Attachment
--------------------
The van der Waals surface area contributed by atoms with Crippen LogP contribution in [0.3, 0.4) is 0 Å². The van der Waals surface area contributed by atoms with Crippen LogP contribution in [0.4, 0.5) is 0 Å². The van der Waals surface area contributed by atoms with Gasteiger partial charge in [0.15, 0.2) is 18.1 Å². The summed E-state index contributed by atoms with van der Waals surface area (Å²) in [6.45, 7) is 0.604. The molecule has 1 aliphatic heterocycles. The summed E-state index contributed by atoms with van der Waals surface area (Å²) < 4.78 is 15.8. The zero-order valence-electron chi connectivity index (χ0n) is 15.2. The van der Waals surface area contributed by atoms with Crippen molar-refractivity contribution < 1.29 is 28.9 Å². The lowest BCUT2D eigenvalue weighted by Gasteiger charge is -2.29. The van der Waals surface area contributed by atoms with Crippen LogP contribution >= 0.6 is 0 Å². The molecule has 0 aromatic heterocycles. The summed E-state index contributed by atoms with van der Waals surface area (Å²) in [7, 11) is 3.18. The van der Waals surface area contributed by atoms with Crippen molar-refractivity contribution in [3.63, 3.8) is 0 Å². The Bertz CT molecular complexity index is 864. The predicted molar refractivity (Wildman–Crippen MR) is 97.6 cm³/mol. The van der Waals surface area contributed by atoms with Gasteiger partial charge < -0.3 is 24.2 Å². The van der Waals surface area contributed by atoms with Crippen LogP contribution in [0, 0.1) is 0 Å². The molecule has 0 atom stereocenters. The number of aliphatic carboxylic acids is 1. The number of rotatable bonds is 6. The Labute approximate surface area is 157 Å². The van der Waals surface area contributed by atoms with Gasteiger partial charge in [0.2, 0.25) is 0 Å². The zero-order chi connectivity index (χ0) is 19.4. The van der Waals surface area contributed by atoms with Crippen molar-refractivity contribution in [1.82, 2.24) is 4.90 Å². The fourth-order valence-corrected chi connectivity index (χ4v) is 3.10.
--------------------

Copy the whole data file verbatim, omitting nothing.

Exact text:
The van der Waals surface area contributed by atoms with Crippen LogP contribution in [0.3, 0.4) is 0 Å². The van der Waals surface area contributed by atoms with Crippen LogP contribution in [0.4, 0.5) is 0 Å². The van der Waals surface area contributed by atoms with Gasteiger partial charge in [0.15, 0.2) is 18.1 Å². The summed E-state index contributed by atoms with van der Waals surface area (Å²) in [6.45, 7) is 0.604. The molecule has 1 aliphatic heterocycles. The summed E-state index contributed by atoms with van der Waals surface area (Å²) < 4.78 is 15.8. The zero-order valence-electron chi connectivity index (χ0n) is 15.2. The van der Waals surface area contributed by atoms with Crippen molar-refractivity contribution < 1.29 is 28.9 Å². The lowest BCUT2D eigenvalue weighted by Gasteiger charge is -2.29. The van der Waals surface area contributed by atoms with Crippen LogP contribution >= 0.6 is 0 Å². The molecule has 0 aromatic heterocycles. The summed E-state index contributed by atoms with van der Waals surface area (Å²) in [7, 11) is 3.18. The van der Waals surface area contributed by atoms with Crippen molar-refractivity contribution in [3.63, 3.8) is 0 Å². The Bertz CT molecular complexity index is 864. The predicted molar refractivity (Wildman–Crippen MR) is 97.6 cm³/mol. The van der Waals surface area contributed by atoms with Gasteiger partial charge < -0.3 is 24.2 Å². The van der Waals surface area contributed by atoms with Crippen LogP contribution in [0, 0.1) is 0 Å². The molecule has 0 atom stereocenters. The number of aliphatic carboxylic acids is 1. The number of rotatable bonds is 6. The Labute approximate surface area is 157 Å². The van der Waals surface area contributed by atoms with Gasteiger partial charge in [0.2, 0.25) is 0 Å². The zero-order chi connectivity index (χ0) is 19.4. The van der Waals surface area contributed by atoms with Crippen molar-refractivity contribution in [1.82, 2.24) is 4.90 Å². The fourth-order valence-corrected chi connectivity index (χ4v) is 3.10.